Best of Utah 2009: Goods & Services | Best of Utah | Salt Lake City
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Best of Utah

Best of Utah 2009: Goods & Services


Our Store

Love Deseret Industries but disagree with the LDS Church’s stance on gay marriage? Or maybe you couldn’t care less about gender politics and have simply exhausted the D.I.’s collection of paisley-shirt dresses. In both cases, Our Store has your number. Billed as “Your Thrift Store Alternative,” the downtown consignment shop is an equal opportunity nonprofit that welcomes all customers—LGBT or otherwise—to pick up everything from clothing to electronics, kitchenware, books and assorted knick-knacks. Best of all, proceeds benefit the People With AIDS Coalition of Utah.
358 S. 300 East, Salt Lake City, 801-819-7884,

Sid Sports

Sid Sports is the place to visit during the other six months of the year in Utah—when it isn’t snowing. A smart and helpful staff will help you find the perfect canoe, kayak, water skis, raft or sailboat to enjoy on the scores of lakes and rivers in this pretty, wet state. Sid Uyetake started the business in 1973, and son Kory has practically grown up there. Besides selling an extensive inventory of paddling necessities, Sid Sports is also committed to the community. Uyetake and his staff are generous donors of equipment to the annual Utah Rivers Council Paddle Festival, which gives the public a chance to test nonmotorized watercraft every summer at Little Dell Reservoir in Salt Lake City.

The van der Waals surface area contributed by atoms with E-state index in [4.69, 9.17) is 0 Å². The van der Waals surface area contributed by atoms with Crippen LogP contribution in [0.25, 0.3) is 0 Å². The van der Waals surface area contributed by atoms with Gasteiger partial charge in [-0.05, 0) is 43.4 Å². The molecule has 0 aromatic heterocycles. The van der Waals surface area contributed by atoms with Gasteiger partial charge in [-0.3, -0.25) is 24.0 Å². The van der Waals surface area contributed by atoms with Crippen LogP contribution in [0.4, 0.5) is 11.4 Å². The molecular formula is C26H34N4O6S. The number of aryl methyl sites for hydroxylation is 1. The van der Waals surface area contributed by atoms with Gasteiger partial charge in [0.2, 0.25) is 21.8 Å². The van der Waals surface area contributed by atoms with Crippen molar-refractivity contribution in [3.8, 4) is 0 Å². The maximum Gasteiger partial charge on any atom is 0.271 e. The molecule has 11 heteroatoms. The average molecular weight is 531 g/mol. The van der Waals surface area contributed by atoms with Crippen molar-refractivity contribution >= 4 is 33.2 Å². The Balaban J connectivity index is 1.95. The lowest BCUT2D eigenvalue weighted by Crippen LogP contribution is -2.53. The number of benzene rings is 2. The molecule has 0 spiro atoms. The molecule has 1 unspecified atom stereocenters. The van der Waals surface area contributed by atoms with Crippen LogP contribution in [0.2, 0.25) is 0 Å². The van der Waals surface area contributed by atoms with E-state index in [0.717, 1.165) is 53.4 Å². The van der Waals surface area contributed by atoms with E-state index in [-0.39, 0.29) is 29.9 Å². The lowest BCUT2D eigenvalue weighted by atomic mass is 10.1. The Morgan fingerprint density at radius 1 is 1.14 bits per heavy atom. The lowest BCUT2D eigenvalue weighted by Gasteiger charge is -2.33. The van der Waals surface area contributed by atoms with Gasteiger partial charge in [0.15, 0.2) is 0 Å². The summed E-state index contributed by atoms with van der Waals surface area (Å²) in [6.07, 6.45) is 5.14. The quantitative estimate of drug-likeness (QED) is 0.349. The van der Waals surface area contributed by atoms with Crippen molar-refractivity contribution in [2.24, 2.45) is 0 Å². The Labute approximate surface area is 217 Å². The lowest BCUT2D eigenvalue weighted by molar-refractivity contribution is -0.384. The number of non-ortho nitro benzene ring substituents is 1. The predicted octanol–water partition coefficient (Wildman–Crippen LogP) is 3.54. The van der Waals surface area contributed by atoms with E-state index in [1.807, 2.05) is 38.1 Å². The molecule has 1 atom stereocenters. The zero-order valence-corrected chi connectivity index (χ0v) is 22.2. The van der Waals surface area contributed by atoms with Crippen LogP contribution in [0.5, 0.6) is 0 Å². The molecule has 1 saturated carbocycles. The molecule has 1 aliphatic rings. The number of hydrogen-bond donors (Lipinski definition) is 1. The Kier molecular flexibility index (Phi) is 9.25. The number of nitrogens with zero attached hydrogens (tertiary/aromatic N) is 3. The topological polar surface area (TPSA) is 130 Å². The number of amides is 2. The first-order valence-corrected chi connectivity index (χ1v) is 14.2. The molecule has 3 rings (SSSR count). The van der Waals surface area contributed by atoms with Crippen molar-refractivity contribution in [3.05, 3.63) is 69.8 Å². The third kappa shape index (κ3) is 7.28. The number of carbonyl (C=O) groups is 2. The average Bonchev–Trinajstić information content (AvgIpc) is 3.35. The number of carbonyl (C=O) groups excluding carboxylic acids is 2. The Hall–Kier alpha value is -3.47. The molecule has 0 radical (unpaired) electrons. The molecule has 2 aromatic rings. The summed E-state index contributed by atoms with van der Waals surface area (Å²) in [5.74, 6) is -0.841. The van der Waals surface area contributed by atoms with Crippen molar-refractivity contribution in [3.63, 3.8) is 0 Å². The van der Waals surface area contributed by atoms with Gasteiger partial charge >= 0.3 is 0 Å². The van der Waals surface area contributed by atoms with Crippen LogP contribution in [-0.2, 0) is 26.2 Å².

265 E. 3900 South, South Salt Lake, 801-261-0300,

Brian Benedict

What has a thick neck and broad shoulders, huge tatted biceps, a well-earned beer belly, and a fauxhawk? If you said a badass biker with a Harley, you’d be half right. Brian Benedict is all of that, and he’s also a personal trainer at The Fitness Club. No strutting about the gym flaunting his buns and guns. This guy just doesn’t take himself that seriously. Each morning, he comes in with a whispered joke or two and dang it, he’s funny! Cup o’ joe and a workout with Brian in the morning … that’ll get you started any day.
The Fitness Club, Foothill Village 1400 S. Foothill Drive, No. 20, 801-583-0200,

Bubble & Bee Organic Pit Putty

An earth-friendly and organic option to chemical-laced antiperspirants, “Pit Putty” in a 2.5-ounce stick will give your poor pits a break. The natural formula doesn’t clog pores and irritate your skin. Company founder Stephanie Greenwood takes lemon oil and white clove oil for stink control and natural arrowroot powder to absorb wetness. It works.